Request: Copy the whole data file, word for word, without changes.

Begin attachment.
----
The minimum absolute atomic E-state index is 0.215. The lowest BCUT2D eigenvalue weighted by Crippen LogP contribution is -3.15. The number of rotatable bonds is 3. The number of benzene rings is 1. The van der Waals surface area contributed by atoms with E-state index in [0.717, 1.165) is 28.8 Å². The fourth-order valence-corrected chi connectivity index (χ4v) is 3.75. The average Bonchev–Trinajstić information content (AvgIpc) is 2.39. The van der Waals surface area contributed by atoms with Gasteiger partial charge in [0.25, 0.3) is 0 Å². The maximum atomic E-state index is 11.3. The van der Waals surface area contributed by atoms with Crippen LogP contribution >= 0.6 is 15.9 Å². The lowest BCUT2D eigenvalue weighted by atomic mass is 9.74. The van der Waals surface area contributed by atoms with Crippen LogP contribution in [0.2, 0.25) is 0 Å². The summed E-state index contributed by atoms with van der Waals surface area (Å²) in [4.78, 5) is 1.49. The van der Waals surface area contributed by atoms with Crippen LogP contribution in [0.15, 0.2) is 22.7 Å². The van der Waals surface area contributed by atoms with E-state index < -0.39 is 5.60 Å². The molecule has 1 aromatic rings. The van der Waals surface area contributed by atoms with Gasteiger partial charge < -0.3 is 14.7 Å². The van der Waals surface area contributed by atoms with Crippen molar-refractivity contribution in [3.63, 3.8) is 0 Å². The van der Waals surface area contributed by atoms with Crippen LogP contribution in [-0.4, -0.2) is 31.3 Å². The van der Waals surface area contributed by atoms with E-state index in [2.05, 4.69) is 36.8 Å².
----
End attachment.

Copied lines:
The minimum absolute atomic E-state index is 0.215. The lowest BCUT2D eigenvalue weighted by Crippen LogP contribution is -3.15. The number of rotatable bonds is 3. The number of benzene rings is 1. The van der Waals surface area contributed by atoms with E-state index in [0.717, 1.165) is 28.8 Å². The fourth-order valence-corrected chi connectivity index (χ4v) is 3.75. The average Bonchev–Trinajstić information content (AvgIpc) is 2.39. The van der Waals surface area contributed by atoms with Gasteiger partial charge in [0.25, 0.3) is 0 Å². The maximum atomic E-state index is 11.3. The van der Waals surface area contributed by atoms with Crippen LogP contribution >= 0.6 is 15.9 Å². The lowest BCUT2D eigenvalue weighted by atomic mass is 9.74. The van der Waals surface area contributed by atoms with Crippen LogP contribution in [0.2, 0.25) is 0 Å². The summed E-state index contributed by atoms with van der Waals surface area (Å²) in [4.78, 5) is 1.49. The van der Waals surface area contributed by atoms with Crippen LogP contribution in [0.15, 0.2) is 22.7 Å². The van der Waals surface area contributed by atoms with E-state index < -0.39 is 5.60 Å². The molecule has 1 aromatic rings. The van der Waals surface area contributed by atoms with Gasteiger partial charge < -0.3 is 14.7 Å². The van der Waals surface area contributed by atoms with Crippen molar-refractivity contribution in [3.63, 3.8) is 0 Å². The van der Waals surface area contributed by atoms with Crippen LogP contribution in [-0.4, -0.2) is 31.3 Å². The van der Waals surface area contributed by atoms with E-state index in [2.05, 4.69) is 36.8 Å².